Why didn’t Day win a major sooner? Because it ain’t easy

Jason Day has been through countless close calls in majors but finally got his first win Sunday.

Julio Cortez

If you’ve ever wondered how hard it must be to win a major championship, Sunday at Whistling Straits was a perfect lesson.

Jordan Spieth, a winner of two already this season, couldn’t get anything going in his quest to join the elite of elite in golf history (no Jack, no Arnie, no Watson) with three major wins in the same season. Branden Grace had it going early before a double-bogey (heard this story before?) derailed his chances. And Justin Rose, a major winner already, had his ups and downs as he tried to add a Wanamaker to his already decorated trophy case.

But their struggles aren’t the ones I’m talking about. I’m referring to the quest of eventual champion Jason Day, who claimed his first major Sunday and reminded folks who pay attention to the game that the youth battle in golf’s majors this year wasn’t Rory vs. Jordan, it was Jason vs. Jordan.

To understand the difficulty of winning a major championship in 2015, you have to go back to the last time the PGA was at Whistling Straits in 2010. That was the first time the world had heard of Day in a major championship, as he played alongside Martin Kaymer when the German claimed his first major.

Day was a part of that insane final round, but it was that moment where the gears started to roll and his impressive play in the majors became a routine thing. Not long after Whistling Straits, Day was in the conversation again at a major.

And this is my point about how hard it is to win one. At the 2011 Masters, Day did everything he needed to do on Sunday at Augusta National to win, making birdies on 17 and 18 to post 12-under, only to watch Charl Schwartzel birdie his final four holes to steal the green jacket from Day and Adam Scott.

That was Day’s first run-in with disappointment. It would, of course, not be his last.

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The rest of the majors came and went. An impressive showing at the ’11 U.S. Open was overshadowed by Rory McIlroy’s absolutely dominant performance, and as one youngster snagged his first major Day was left wondering what he had to do to win one.

That was four years ago. The questions would continue through six more top-10s in majors without a win until Sunday at Whistling Straits.

But golf is such a strange sport. After Day left a putt short to tie for the lead at the British Open last month, hanging his head in disappointment as he knew what he had done, things could have gone south. One major was left, but Day was committed to the Canadian Open that next week and had to get himself to Glen Abbey.

And that was when Day had his moment.

Nearly every professional golfer has one — needing to pull something off and doing exactly that, with all of that effort culminating in a victory. Day made birdies on 16 and 17 and a lengthy one on 18 to sneak past Bubba Watson and win his fourth PGA Tour event.

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The Canadian Open isn’t a major, but it was Day letting the world know that his mind was far from St. Andrews and the mental error that occurred when he was so close once again to joining the major championship club.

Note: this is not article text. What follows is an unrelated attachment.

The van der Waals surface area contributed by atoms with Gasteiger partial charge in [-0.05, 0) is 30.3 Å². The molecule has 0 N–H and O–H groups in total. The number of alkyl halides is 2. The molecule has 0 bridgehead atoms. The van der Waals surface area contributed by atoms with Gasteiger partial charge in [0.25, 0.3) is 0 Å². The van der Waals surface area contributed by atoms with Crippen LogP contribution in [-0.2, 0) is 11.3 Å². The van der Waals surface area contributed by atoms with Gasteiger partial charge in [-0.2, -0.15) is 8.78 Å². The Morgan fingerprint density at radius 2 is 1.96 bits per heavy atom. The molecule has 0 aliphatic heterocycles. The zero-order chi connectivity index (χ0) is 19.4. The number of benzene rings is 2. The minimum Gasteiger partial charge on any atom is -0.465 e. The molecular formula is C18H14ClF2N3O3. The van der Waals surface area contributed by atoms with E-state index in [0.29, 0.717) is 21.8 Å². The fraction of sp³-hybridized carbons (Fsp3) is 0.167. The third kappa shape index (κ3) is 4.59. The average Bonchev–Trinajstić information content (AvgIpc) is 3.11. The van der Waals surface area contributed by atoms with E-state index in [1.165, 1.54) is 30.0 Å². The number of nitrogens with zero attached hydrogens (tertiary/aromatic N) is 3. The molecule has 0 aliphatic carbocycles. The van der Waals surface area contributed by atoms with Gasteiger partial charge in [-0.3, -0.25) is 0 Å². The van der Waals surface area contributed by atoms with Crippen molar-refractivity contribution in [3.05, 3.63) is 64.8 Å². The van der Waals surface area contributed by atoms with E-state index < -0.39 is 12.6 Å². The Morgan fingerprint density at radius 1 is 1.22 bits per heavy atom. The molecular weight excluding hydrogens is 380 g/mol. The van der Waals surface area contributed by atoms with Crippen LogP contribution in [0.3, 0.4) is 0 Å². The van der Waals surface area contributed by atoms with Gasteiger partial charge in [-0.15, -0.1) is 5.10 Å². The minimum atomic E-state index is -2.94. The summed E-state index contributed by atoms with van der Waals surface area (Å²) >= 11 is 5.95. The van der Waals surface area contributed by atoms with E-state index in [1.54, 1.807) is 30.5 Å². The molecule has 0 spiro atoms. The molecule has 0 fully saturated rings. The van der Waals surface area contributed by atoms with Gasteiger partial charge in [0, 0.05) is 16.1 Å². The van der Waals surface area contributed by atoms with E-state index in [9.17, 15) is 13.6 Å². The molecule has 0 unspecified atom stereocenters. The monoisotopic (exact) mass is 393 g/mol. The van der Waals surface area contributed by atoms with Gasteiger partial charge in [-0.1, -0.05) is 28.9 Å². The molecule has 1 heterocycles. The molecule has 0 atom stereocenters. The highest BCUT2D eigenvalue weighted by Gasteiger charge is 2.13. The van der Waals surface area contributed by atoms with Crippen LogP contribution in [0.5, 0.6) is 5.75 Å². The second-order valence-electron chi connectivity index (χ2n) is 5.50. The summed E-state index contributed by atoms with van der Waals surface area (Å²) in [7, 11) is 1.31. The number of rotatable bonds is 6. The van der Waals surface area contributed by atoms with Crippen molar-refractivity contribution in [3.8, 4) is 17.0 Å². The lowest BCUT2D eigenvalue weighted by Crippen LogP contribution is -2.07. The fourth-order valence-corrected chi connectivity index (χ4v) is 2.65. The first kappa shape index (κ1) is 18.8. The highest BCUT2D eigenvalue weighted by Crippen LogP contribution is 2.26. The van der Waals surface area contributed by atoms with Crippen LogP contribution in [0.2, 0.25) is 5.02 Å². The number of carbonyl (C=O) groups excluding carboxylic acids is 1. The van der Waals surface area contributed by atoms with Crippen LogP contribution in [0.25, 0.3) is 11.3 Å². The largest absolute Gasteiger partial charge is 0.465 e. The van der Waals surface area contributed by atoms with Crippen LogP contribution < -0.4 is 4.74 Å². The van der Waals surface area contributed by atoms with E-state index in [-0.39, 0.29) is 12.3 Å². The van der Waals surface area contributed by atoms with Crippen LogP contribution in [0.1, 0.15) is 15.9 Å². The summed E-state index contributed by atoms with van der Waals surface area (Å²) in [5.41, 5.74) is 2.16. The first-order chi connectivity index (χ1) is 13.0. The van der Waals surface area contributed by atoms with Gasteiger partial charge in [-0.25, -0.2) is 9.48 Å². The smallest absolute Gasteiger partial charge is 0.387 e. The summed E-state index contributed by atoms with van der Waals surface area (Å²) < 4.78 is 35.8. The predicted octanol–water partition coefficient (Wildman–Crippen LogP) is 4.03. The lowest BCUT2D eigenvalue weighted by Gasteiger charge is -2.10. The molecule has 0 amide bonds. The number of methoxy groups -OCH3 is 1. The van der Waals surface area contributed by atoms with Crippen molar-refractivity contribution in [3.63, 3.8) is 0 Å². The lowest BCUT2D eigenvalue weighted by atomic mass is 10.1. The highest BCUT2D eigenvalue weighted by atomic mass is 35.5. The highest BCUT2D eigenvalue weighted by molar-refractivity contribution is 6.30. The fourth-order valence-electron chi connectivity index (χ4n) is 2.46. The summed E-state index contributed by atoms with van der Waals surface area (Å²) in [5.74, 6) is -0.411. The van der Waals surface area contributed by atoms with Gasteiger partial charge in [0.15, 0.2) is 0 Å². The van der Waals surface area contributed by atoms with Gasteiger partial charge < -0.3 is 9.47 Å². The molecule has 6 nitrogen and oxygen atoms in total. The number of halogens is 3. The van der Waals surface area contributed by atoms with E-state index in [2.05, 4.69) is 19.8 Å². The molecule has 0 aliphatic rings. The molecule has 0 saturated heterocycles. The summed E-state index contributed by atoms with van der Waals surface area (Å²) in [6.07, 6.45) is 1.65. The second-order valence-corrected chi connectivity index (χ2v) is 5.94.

The momentum spilled over to Whistling Straits.

Day played solid golf from the beginning, getting off to the type of start you want and never looking back. After he made a bogey Friday on the ninth hole, he birdied three of his next four holes. A costly double-bogey Saturday on the 15th was followed up by a fist-pumping birdie two holes later and a solid par on the 18th, which almost feels like a mini-birdie considering the way that hole played this weekend.

After a bogey on Sunday on the eighth hole, Day scrambled to save some pars and then hit driver-pitching wedge into the 563-yard par-5 to set up a two-putt birdie and continue the momentum.

Each time someone would get close, it was Day who showed that while he hadn’t won a major, he understood the process. A bogey is fine when you have a lead, but don’t make a double. Playing to the fat part of the green and two-putting for par is all you need on certain holes when you’re out of position.

But he still had to dodge the likes of Spieth, who became the No. 1-ranked player in the world thanks to his play, and Rose, who has been in fine form all summer.

And that is why winning majors is so hard. As well as you play, there are three or five or eight guys at each major who have all parts of their respective games clicking and are able to go just as low as you, if not lower. Day saw that happen to him at the Masters in ’11, came up just short at the ’13 U.S. Open and had a putt to join the playoff at St. Andrews just a month ago.

Now, Jason Day is a major champion, and he did it his own way. He wasn’t in the scorer’s tent waiting to see how the rest of the tournament would play out. He didn’t have to make some ridiculous run and hope for a collapse. He put the pressure on everyone else and was in such control of his golf swing that he made his way around Whistling Straits to the record-breaking tune of 20 under par, the first time that has ever happened in a major championship.

Jordan Spieth began our major season with authority. Jason Day ended it with a message.

How many days until the Masters?

Shane Bacon is a regular contributor to FOXSports.com’s golf coverage. Follow him on Twitter at @shanebacon.